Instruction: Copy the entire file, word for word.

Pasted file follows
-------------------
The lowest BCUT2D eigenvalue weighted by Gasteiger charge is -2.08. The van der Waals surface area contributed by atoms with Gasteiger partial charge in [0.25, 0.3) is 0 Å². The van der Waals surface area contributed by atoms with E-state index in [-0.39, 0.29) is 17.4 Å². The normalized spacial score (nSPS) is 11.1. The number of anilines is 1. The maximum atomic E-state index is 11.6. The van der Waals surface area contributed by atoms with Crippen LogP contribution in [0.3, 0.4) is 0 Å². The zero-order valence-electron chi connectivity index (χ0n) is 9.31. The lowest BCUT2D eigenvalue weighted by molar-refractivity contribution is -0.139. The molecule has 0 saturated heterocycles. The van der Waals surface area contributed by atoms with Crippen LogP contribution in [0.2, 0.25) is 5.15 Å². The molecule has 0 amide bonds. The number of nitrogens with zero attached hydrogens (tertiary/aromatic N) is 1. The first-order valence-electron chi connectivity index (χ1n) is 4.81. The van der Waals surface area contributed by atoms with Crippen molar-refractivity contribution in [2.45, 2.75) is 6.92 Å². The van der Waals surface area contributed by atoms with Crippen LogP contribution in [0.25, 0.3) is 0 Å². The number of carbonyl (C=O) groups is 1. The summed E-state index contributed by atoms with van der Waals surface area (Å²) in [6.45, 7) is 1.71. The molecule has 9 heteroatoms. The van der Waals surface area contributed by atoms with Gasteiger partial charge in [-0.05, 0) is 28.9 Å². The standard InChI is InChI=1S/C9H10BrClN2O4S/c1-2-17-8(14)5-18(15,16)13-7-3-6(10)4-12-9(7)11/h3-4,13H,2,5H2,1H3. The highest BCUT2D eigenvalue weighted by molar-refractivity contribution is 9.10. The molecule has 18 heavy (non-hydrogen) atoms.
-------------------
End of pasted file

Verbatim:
The lowest BCUT2D eigenvalue weighted by Gasteiger charge is -2.08. The van der Waals surface area contributed by atoms with Gasteiger partial charge in [0.25, 0.3) is 0 Å². The van der Waals surface area contributed by atoms with E-state index in [-0.39, 0.29) is 17.4 Å². The normalized spacial score (nSPS) is 11.1. The number of anilines is 1. The maximum atomic E-state index is 11.6. The van der Waals surface area contributed by atoms with Crippen LogP contribution in [0.3, 0.4) is 0 Å². The zero-order valence-electron chi connectivity index (χ0n) is 9.31. The lowest BCUT2D eigenvalue weighted by molar-refractivity contribution is -0.139. The molecule has 0 saturated heterocycles. The van der Waals surface area contributed by atoms with Crippen LogP contribution in [0.2, 0.25) is 5.15 Å². The molecule has 0 amide bonds. The number of nitrogens with zero attached hydrogens (tertiary/aromatic N) is 1. The first-order valence-electron chi connectivity index (χ1n) is 4.81. The van der Waals surface area contributed by atoms with Crippen molar-refractivity contribution in [2.45, 2.75) is 6.92 Å². The van der Waals surface area contributed by atoms with Crippen LogP contribution in [0.25, 0.3) is 0 Å². The number of carbonyl (C=O) groups is 1. The summed E-state index contributed by atoms with van der Waals surface area (Å²) in [6.45, 7) is 1.71. The molecule has 9 heteroatoms. The van der Waals surface area contributed by atoms with Gasteiger partial charge in [-0.05, 0) is 28.9 Å². The standard InChI is InChI=1S/C9H10BrClN2O4S/c1-2-17-8(14)5-18(15,16)13-7-3-6(10)4-12-9(7)11/h3-4,13H,2,5H2,1H3. The highest BCUT2D eigenvalue weighted by molar-refractivity contribution is 9.10. The molecule has 18 heavy (non-hydrogen) atoms.